The Food, Drug, and Cosmetic Act of 1938 and the Wheeler-Lea Amendment to the Federal Trade Commission Act became law together after five years of intense lobbying as a relatively weak compromise over the original proposal to overhaul the Pure Food and Drug Act of 1906. Conscious of threats by the drug industry to cancel all advertising if the legislation passed, many newspapers participated in the effort to defeat it by editorializing against it or omitting coverage altogether. This study shows that the St. Louis Post-Dispatch was an exception and actually crusaded for reform of the Food and Drug Act.
The current debate over whether and to what degree the Food and Drug Administration has the power to declare nicotine a drug and regulate cigarette advertising is reminiscent of the original debate in the 1930s over the extent to which the FDA should regulate drugs and drug advertising. Both controversies feature a complex combination of public, industry, citizens' group, and political pressure. Both also feature crucial questions about the balance between the government's responsibility to protect consumers and its role in allowing free enterprise. Equally significant is the paradoxical role played by the news media in these debates. On the one hand, the media serve as agents of reform and consumer protection by informing the public about the outrageous practices of business. Yet at the same time, the media are businesses themselves with a profound financial stake in limiting the powers of government to regulate advertising.
The Food, Drug, and Cosmetic Act of 1938 and the Wheeler-Lea Amendment to the Federal Trade Commission Act became law together on 30 June 1938 after almost five years of intense lobbying as a relatively weak compromise over the original proposal for a complete overhaul of the Pure Food and Drug Act of 1906.1 Extremely dependent upon the revenues of drug advertising during the Great Depression-John E. Nichols estimated that the industries affected by the new legislation represented 43 percent of all national advertising in 1933-and conscious of threats by the drug industry to pull all advertising if the legislation passed, many newspapers actually participated in the effort to defeat it by their omission of coverage.2 Yet as this struggle intensified, the St. Louis Post-Dispatch was operating what some regard as the strictest form of self-censorship of drug advertising at that time.3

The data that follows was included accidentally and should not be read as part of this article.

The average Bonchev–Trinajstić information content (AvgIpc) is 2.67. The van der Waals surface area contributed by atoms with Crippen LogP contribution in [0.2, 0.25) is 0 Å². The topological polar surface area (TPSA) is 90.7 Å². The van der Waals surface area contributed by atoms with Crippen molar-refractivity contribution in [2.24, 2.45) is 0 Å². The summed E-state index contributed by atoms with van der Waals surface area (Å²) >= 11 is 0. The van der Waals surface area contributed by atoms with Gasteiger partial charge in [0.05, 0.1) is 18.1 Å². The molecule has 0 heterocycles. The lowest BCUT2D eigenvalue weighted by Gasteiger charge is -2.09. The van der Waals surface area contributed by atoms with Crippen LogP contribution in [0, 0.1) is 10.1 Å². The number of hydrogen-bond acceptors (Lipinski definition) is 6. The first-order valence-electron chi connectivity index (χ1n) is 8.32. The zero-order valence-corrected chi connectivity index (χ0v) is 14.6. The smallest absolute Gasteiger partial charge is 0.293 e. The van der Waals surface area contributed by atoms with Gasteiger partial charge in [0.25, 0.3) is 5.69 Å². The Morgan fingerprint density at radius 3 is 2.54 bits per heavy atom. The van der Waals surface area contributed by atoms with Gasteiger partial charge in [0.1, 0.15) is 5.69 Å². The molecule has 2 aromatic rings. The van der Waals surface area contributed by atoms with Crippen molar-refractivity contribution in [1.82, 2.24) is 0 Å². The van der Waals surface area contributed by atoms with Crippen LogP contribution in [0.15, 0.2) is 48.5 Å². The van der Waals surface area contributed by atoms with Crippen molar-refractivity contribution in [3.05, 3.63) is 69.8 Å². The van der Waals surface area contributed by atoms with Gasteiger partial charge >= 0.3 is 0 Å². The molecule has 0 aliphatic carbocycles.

Scholars have chronicled the struggle to reform the Pure Food and Drug Act of 1906 and, to some degree, the role of the media in that five-year effort.4 However, noticeably absent from this discussion has been an analysis of how the St. Lot
This study seeks answers to the following questions: How did the St. Louis Post-Dispatch cover the introduction in 1933 of legislation to reform the Pure Food and Drug Act of 1906? Did the editorial coverage reflect Joseph Pulitzer II's strong position in favor of refusing misleading or objectionable drug advertising? Or, did the Post-Dispatch virtually ignore coverage of the legislation, as scholars have suggested the New York Times did?7 If not, to what extent did the Post-Dispatch cover the issue and how far did it go in terms of a crusade to get the legislation passed? …